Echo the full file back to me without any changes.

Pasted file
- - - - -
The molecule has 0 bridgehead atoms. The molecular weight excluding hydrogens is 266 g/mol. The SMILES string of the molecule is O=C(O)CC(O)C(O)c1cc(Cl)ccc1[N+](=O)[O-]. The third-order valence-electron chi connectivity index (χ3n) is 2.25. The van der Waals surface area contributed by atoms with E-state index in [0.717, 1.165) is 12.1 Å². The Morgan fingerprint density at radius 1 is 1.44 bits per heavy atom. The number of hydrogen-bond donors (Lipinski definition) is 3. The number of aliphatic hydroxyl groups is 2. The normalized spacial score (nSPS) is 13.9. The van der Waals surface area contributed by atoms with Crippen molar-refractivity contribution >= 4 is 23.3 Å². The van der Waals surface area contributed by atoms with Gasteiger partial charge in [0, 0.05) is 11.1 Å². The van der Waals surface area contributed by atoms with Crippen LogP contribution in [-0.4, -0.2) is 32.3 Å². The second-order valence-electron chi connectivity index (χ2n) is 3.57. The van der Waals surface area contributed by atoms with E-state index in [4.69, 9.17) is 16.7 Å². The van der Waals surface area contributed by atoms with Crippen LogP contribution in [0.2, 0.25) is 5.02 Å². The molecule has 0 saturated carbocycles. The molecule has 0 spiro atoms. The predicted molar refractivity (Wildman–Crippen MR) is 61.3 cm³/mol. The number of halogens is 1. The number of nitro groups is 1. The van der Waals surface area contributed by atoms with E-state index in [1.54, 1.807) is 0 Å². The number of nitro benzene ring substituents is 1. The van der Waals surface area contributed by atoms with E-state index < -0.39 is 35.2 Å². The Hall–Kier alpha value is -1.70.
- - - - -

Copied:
The molecule has 0 bridgehead atoms. The molecular weight excluding hydrogens is 266 g/mol. The SMILES string of the molecule is O=C(O)CC(O)C(O)c1cc(Cl)ccc1[N+](=O)[O-]. The third-order valence-electron chi connectivity index (χ3n) is 2.25. The van der Waals surface area contributed by atoms with E-state index in [0.717, 1.165) is 12.1 Å². The Morgan fingerprint density at radius 1 is 1.44 bits per heavy atom. The number of hydrogen-bond donors (Lipinski definition) is 3. The number of aliphatic hydroxyl groups is 2. The normalized spacial score (nSPS) is 13.9. The van der Waals surface area contributed by atoms with Crippen molar-refractivity contribution >= 4 is 23.3 Å². The van der Waals surface area contributed by atoms with Gasteiger partial charge in [0, 0.05) is 11.1 Å². The van der Waals surface area contributed by atoms with Crippen LogP contribution in [-0.4, -0.2) is 32.3 Å². The second-order valence-electron chi connectivity index (χ2n) is 3.57. The van der Waals surface area contributed by atoms with E-state index in [4.69, 9.17) is 16.7 Å². The van der Waals surface area contributed by atoms with Crippen LogP contribution in [0.2, 0.25) is 5.02 Å². The molecule has 0 saturated carbocycles. The molecule has 0 spiro atoms. The predicted molar refractivity (Wildman–Crippen MR) is 61.3 cm³/mol. The number of halogens is 1. The number of nitro groups is 1. The van der Waals surface area contributed by atoms with E-state index in [1.54, 1.807) is 0 Å². The number of nitro benzene ring substituents is 1. The van der Waals surface area contributed by atoms with E-state index < -0.39 is 35.2 Å². The Hall–Kier alpha value is -1.70.